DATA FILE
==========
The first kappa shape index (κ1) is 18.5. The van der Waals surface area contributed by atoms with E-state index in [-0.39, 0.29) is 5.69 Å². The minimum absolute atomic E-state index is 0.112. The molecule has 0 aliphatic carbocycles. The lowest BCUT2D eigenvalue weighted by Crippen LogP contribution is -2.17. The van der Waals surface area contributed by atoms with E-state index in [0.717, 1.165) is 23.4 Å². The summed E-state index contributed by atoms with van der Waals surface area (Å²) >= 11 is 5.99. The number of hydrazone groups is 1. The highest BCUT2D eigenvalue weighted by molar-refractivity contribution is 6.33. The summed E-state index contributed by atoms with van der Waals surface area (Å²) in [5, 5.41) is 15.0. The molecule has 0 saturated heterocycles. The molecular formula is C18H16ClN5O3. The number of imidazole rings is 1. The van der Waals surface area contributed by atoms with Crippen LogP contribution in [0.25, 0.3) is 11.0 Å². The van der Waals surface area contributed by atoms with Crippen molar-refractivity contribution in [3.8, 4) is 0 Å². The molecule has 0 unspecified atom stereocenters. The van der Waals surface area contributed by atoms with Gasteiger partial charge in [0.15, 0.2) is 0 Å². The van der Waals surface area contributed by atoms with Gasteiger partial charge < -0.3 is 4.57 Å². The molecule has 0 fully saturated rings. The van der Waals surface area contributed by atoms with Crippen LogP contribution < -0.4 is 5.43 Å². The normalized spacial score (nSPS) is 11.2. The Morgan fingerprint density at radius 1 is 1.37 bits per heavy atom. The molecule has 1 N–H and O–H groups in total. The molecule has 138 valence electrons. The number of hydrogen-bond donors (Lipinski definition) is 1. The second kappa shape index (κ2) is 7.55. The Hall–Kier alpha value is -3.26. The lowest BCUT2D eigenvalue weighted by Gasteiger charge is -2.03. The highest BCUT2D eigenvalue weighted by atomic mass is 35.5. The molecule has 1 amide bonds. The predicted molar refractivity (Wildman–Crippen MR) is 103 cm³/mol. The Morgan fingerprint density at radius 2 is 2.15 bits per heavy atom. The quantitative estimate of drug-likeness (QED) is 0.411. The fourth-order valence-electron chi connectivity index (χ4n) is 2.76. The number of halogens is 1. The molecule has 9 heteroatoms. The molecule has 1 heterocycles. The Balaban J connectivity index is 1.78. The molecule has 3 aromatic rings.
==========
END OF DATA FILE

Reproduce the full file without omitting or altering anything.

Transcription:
The first kappa shape index (κ1) is 18.5. The van der Waals surface area contributed by atoms with E-state index in [-0.39, 0.29) is 5.69 Å². The minimum absolute atomic E-state index is 0.112. The molecule has 0 aliphatic carbocycles. The lowest BCUT2D eigenvalue weighted by Crippen LogP contribution is -2.17. The van der Waals surface area contributed by atoms with E-state index in [0.717, 1.165) is 23.4 Å². The summed E-state index contributed by atoms with van der Waals surface area (Å²) >= 11 is 5.99. The number of hydrazone groups is 1. The highest BCUT2D eigenvalue weighted by molar-refractivity contribution is 6.33. The summed E-state index contributed by atoms with van der Waals surface area (Å²) in [5, 5.41) is 15.0. The molecule has 0 saturated heterocycles. The molecular formula is C18H16ClN5O3. The number of imidazole rings is 1. The van der Waals surface area contributed by atoms with Crippen LogP contribution in [0.25, 0.3) is 11.0 Å². The van der Waals surface area contributed by atoms with Crippen molar-refractivity contribution in [3.8, 4) is 0 Å². The molecule has 0 unspecified atom stereocenters. The van der Waals surface area contributed by atoms with Gasteiger partial charge in [0.15, 0.2) is 0 Å². The van der Waals surface area contributed by atoms with Gasteiger partial charge < -0.3 is 4.57 Å². The molecule has 0 fully saturated rings. The van der Waals surface area contributed by atoms with Crippen LogP contribution < -0.4 is 5.43 Å². The normalized spacial score (nSPS) is 11.2. The Morgan fingerprint density at radius 1 is 1.37 bits per heavy atom. The molecule has 1 N–H and O–H groups in total. The molecule has 138 valence electrons. The number of hydrogen-bond donors (Lipinski definition) is 1. The second kappa shape index (κ2) is 7.55. The Hall–Kier alpha value is -3.26. The lowest BCUT2D eigenvalue weighted by Gasteiger charge is -2.03. The highest BCUT2D eigenvalue weighted by atomic mass is 35.5. The molecule has 1 amide bonds. The predicted molar refractivity (Wildman–Crippen MR) is 103 cm³/mol. The Morgan fingerprint density at radius 2 is 2.15 bits per heavy atom. The quantitative estimate of drug-likeness (QED) is 0.411. The fourth-order valence-electron chi connectivity index (χ4n) is 2.76. The number of halogens is 1. The molecule has 9 heteroatoms. The molecule has 1 heterocycles. The Balaban J connectivity index is 1.78. The molecule has 3 aromatic rings.